I’m trying to solve the 8-queens puzzle, also known as n-queens algorithm.

My function should count how many legal ways are there to place N queens on NxN board.

I almost got it, but had to do some ugly patch to make it work. Can you help me fix it?

A brief on What I did: Trying to find out how many legal ways are there to set N queens in NxN table, I was trying to solve using recursion on a (N-1)xN case (Removing first column) As for the fact no two queens are allowed on the same column, I use a list length of N. Each cell represents a column and in each column I set the row number of where the queen is set.

For example,

```
[0, 4, 7, 5, 2, 6, 1, 3]
```

Means that:

- Column 0 – queen placed in row 0
- Column 1 – queen placed in row 4
- Column 2 – queen placed in row 7
- Column 3 – queen placed in row 5
- Column 4 – queen placed in row 2
- Column 5 – queen placed in row 6
- Column 6 – queen placed in row 1
- Column 7 – queen placed in row 3

The thing that bothers me is that I have no idea how to omit the illegal queen placing.
So to make it work, I uses a global variable named `sum`

, increment it only when recursion reaches a fully placed arrangement of queens which is legal.

```
def is_available(n, table, column, N):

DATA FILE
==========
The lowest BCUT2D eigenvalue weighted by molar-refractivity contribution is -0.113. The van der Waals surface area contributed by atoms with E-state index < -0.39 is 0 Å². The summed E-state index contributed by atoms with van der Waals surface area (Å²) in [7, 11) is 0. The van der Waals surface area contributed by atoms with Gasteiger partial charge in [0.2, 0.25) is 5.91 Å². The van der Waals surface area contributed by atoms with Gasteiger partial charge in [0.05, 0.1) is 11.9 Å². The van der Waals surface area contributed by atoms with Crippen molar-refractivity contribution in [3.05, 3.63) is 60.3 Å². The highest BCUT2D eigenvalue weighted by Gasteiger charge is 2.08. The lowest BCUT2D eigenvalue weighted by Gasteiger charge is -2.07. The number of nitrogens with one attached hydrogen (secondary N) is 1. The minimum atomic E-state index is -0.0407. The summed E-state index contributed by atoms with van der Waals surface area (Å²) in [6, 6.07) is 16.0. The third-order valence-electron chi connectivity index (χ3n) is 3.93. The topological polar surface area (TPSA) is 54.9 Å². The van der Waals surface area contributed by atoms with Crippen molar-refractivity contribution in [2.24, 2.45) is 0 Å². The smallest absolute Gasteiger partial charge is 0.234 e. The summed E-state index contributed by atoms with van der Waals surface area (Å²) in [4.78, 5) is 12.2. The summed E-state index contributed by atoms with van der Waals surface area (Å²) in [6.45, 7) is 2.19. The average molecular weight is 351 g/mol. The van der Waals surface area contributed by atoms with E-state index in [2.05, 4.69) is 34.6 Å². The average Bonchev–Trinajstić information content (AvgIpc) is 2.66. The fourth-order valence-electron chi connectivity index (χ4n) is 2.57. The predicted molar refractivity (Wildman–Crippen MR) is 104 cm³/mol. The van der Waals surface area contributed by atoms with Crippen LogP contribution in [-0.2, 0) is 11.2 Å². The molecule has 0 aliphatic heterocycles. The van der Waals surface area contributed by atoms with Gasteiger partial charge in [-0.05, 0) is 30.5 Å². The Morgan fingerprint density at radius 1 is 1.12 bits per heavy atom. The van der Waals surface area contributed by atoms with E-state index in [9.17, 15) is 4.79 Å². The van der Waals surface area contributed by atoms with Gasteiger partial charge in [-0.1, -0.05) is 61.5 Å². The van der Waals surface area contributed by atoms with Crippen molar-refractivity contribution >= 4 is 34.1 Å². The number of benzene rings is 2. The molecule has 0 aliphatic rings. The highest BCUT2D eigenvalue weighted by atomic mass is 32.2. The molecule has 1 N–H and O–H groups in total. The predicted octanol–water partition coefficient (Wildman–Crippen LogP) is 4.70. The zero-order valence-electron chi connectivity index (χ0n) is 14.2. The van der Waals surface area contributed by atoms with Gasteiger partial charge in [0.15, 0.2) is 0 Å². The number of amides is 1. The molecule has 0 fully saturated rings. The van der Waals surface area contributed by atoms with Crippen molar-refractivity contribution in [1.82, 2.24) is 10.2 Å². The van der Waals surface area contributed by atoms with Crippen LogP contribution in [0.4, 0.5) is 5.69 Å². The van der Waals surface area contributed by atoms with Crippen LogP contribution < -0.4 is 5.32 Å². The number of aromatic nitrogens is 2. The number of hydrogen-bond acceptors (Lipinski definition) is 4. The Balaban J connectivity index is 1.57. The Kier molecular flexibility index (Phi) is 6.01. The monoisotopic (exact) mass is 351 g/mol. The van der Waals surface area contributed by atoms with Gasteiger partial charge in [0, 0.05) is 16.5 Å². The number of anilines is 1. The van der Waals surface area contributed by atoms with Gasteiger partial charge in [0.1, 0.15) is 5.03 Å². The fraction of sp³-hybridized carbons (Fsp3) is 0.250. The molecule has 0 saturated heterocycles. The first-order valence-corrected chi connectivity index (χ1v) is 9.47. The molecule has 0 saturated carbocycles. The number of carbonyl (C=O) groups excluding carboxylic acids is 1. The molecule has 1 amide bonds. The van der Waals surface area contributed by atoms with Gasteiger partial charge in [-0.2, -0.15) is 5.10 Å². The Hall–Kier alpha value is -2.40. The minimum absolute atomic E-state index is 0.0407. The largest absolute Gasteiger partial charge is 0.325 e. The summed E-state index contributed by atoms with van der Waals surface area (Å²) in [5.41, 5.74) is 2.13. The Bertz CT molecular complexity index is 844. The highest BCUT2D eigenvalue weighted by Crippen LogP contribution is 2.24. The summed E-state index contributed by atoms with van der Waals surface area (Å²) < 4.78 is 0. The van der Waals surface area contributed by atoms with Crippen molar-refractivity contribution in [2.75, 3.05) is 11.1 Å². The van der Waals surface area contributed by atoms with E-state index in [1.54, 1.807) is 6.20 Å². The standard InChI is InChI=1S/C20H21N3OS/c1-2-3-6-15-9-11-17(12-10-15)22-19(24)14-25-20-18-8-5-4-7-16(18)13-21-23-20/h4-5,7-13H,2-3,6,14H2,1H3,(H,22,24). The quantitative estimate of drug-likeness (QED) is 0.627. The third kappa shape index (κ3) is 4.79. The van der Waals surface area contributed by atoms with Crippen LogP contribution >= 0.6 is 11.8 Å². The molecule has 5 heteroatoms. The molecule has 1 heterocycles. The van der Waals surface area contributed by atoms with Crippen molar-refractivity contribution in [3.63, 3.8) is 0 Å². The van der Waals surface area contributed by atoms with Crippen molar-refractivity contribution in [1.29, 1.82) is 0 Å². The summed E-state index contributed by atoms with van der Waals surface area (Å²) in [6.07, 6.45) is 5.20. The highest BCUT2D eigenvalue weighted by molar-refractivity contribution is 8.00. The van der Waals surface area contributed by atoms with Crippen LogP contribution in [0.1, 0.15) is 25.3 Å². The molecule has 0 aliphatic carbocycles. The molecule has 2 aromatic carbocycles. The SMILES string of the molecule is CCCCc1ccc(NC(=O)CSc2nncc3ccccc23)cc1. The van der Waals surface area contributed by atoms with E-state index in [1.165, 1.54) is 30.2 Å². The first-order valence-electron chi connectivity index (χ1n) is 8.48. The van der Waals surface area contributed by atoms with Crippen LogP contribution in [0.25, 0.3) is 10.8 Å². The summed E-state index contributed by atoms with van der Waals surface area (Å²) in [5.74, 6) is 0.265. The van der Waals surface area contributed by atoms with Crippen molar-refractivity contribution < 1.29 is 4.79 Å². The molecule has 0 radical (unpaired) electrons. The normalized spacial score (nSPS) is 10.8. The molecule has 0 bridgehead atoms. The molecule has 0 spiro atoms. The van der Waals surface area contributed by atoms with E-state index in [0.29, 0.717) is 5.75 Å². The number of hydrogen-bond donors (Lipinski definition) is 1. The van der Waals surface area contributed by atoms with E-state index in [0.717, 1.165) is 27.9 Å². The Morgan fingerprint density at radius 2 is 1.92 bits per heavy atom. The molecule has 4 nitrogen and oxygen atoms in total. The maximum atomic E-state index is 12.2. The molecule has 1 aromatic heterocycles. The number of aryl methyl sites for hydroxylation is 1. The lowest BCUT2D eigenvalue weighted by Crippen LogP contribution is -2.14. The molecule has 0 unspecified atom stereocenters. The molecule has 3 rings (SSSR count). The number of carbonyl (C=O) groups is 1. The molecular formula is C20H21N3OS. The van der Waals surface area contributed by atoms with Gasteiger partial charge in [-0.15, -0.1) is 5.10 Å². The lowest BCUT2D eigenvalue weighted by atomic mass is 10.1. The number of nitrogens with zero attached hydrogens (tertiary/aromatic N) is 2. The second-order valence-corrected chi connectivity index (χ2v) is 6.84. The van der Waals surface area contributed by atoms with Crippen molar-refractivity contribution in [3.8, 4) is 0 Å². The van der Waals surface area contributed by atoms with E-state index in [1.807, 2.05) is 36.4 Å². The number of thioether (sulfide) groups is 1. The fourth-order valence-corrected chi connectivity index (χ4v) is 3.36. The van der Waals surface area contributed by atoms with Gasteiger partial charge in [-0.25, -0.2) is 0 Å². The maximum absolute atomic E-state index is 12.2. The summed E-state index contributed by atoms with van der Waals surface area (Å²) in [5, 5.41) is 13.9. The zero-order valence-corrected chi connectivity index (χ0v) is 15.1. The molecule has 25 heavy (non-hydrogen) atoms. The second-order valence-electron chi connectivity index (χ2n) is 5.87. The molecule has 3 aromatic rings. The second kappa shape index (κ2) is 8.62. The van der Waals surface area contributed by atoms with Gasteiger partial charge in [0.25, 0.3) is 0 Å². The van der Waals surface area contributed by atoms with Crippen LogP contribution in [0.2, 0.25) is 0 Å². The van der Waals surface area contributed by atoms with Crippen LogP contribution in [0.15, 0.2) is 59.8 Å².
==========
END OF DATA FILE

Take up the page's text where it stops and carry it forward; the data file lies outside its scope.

return not any(t in (n, n - i, n + i)
for t, i in zip(table, range(column, 0, -1)))
def queens_sum(N):
table = [0]*N
global sum
sum = 0
solve(N, table, 0, len(table))
return sum
def solve(N, table, column, end):
global sum
if column == end:
sum += 1
return None
for n in range(N):
# if no other queen can attack here, place a queen in this row
if is_available(n, table, column, N):
table[column] = n
# Omit the current column at the start
solve(N, table, column+1, end)
#else: we can't place queen here, we should abort this direction
# do nothing
```

For `N = 8`

I get `sum = 92`

.. therefore I know it works, but I want to avoid this global counter.

can you help?

`sum`

is the name of a very useful built-in function, and so a bad name for your own variable. – DSM Dec 22 '13 at 0:15